If you have a concept of Lieder – the German for “songs”, though the two words have never quite felt interchangeable – it may be shaped by images of trees, brooks and lonely travellers: all real and heartfelt, especially in the hands of Schubert or Schumann or Brahms, who encapsulate the central issues of life in poetic miniature. You might not expect Lieder to embrace topics such as cystitis, vaccines or getting your head stuck in a too-small dress in a changing room. It can, and does. Tonight the Oxford Lieder festival (OLF) reaches the end of its 20th anniversary fortnight. During the years of its existence, Sholto Kynoch, pianist, founder and artistic director, has explored the wilder horizons of song, perhaps to his own surprise as much as anyone else’s. Lieder, if you let them, can enfold everything in their grasp.
The clever aspect of this festival is that it has kept traditional repertoire at the heart, so you’ll always find Schubert. But OLF has taken seriously its duty – and pleasure – to support living composers, with 20 commissions or premieres this year. Song Futures, featuring rising stars and contemporary works, is one of several strands. This late-night series would satisfy most of us as an event in itself. The mezzo-soprano Helen Charlston and baritone Michael Craddock, with pianist Alexander Soares, sang Isolation Songbook, a lockdown collection on everything from the singers’ Covid-postponed wedding day to a burnt cake.
I hadn’t encountered ‘cunnilingus’ in an art song before
Another mezzo-soprano, Fleur Barron, performed One Life Stand (2011), the voluptuous and biting cycle by Cheryl Frances-Hoad to poems by the crime writer Sophie Hannah. This sharp redressing of the Lieder balance gives explicit insight on life from a viewpoint that is not male (“You’re rubbish at adultery./ I think you ought to quit./ Trouble is, at fidelity/ You’re also slightly shit”).
A third mezzo, Rowan Hellier (other voice types are available), reminded us of Judith Weir’s brilliance as a song composer in her cycle The Voice of Desire, with Kynoch as the agile pianist. The highlight, in addition to the glittering Tintarella di luna by Olga Neuwirth, was the world premiere of Gorgeous Beasts, a lyrical and urgent mini-drama by Kate Whitley, to a poem by Hollie McNish. It’s a hymn to friendship, particularly that between women united since childhood. It’s un-shy, to say the least, about periods, menopause, prolapse. No good flinching. Bring it on. I hadn’t encountered “cunnilingus” in an art song before. Hellier’s performance captivated, and she carried off Whitley’s demanding work – and the rest of the programme – with wit, aplomb and a consistently velvety tone.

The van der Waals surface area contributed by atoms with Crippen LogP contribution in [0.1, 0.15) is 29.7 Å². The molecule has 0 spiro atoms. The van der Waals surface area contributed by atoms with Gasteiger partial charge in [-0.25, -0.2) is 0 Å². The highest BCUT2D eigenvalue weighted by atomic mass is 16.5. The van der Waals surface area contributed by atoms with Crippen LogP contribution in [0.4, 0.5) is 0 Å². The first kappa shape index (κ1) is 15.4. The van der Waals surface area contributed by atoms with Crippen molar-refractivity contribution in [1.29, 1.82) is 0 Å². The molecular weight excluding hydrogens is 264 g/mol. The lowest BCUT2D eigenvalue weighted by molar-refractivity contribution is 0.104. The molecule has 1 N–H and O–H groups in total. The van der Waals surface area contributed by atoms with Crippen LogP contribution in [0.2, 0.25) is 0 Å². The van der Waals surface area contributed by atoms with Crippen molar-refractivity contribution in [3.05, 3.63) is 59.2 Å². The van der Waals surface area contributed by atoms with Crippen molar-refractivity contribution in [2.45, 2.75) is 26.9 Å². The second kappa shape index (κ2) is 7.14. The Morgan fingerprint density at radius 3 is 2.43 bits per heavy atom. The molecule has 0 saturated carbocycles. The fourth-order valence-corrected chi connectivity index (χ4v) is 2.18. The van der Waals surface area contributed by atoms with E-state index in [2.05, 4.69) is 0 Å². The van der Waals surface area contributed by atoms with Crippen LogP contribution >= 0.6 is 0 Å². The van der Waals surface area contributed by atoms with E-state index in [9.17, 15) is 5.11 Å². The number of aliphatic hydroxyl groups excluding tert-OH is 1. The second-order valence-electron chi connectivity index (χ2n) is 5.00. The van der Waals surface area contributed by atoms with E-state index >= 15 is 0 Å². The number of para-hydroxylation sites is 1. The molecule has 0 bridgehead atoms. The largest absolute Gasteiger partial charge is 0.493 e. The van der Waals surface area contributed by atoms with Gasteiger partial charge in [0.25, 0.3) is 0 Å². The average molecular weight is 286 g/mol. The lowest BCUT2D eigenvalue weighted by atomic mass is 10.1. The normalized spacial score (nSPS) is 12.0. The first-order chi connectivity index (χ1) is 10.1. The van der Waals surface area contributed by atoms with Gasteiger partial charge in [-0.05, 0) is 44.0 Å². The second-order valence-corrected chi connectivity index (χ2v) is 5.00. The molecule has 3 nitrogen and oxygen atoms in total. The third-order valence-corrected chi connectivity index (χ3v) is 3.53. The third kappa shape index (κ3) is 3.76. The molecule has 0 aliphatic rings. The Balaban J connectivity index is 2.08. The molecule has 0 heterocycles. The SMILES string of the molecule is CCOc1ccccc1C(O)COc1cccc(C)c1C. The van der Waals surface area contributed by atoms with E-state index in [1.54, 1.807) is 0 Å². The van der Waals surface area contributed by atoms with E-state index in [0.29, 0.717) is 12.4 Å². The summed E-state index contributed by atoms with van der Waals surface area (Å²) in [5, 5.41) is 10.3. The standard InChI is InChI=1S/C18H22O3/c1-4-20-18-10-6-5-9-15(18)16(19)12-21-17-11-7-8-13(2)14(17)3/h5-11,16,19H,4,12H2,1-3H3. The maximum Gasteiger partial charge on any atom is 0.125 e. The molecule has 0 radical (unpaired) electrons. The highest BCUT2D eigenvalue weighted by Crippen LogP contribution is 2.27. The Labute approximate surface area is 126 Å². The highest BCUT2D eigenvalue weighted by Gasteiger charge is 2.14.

The festival – more than 100 events, involving 200 musicians – is available online. Go straight to Sarah Connolly in Berlioz’s Les nuits d’été or Matthew Rose with the Albion Quartet in Barber’s Dover Beach. Listen, too, to the tenor Joshua Stewart, with pianist Deirdre Brenner. They performed, among other American repertoire, Songs of Love and Justice, settings of Martin Luther King Jr by Adolphus Hailstork (b1941). When Stewart uttered “justice” at the top of his considerable and powerful voice, that ringing note may or may not have shaken the rafters of St John the Evangelist church, but it surely rattled the conscience of anyone listening.
The Colin Currie Group and Synergy Vocals celebrated the American composer Steve Reich’s 85th birthday with four decades of his music and a UK premiere, Traveler’s Prayer, first heard in Amsterdam three days earlier. Currie, the formidable Scottish percussionist, and Reich, one of the most creative musical thinkers alive, have a deep musical kinship that spurred Currie into setting up his own group. Here, except in Quartet (2013), in which he played vibraphone, he was conductor. Tehillim (1981), inhabits a characteristic Reich soundworld of clapped hands, voices and the soft rattle of maracas and crotales, here deftly and beautifully delivered.
The new work, far from pushing forward in familiar, Reich-style pulsation, had a sense of being suspended in midair, an ancient meditation spun out of looping voices, sustained string chords and the low toll of the piano. For four voices and chamber ensemble, it opens with one tenor singing a text from Exodus, the chant traced by viola and cello. All builds slowly, without climax of crisis, second tenor joining, then two sopranos. Some of the sound production was uneven for the voices, but the excellent performers were, without exception, committed and precise. With other settings from Genesis and Psalms, Traveler’s Prayer has a quality of serenity.
In the preface to the score, Reich writes that these biblical verses can apply to travels by air, car or boat, but “they can also be applied to travel from this world to the next”. Wisely, Reich stayed home in America. May he long make magical, musical journeys in his mind for the benefit of us all.
Star ratings (out of five)
★★★★Colin Currie Group ★★★★
The 20th Oxford Lieder festival is available online until 30 November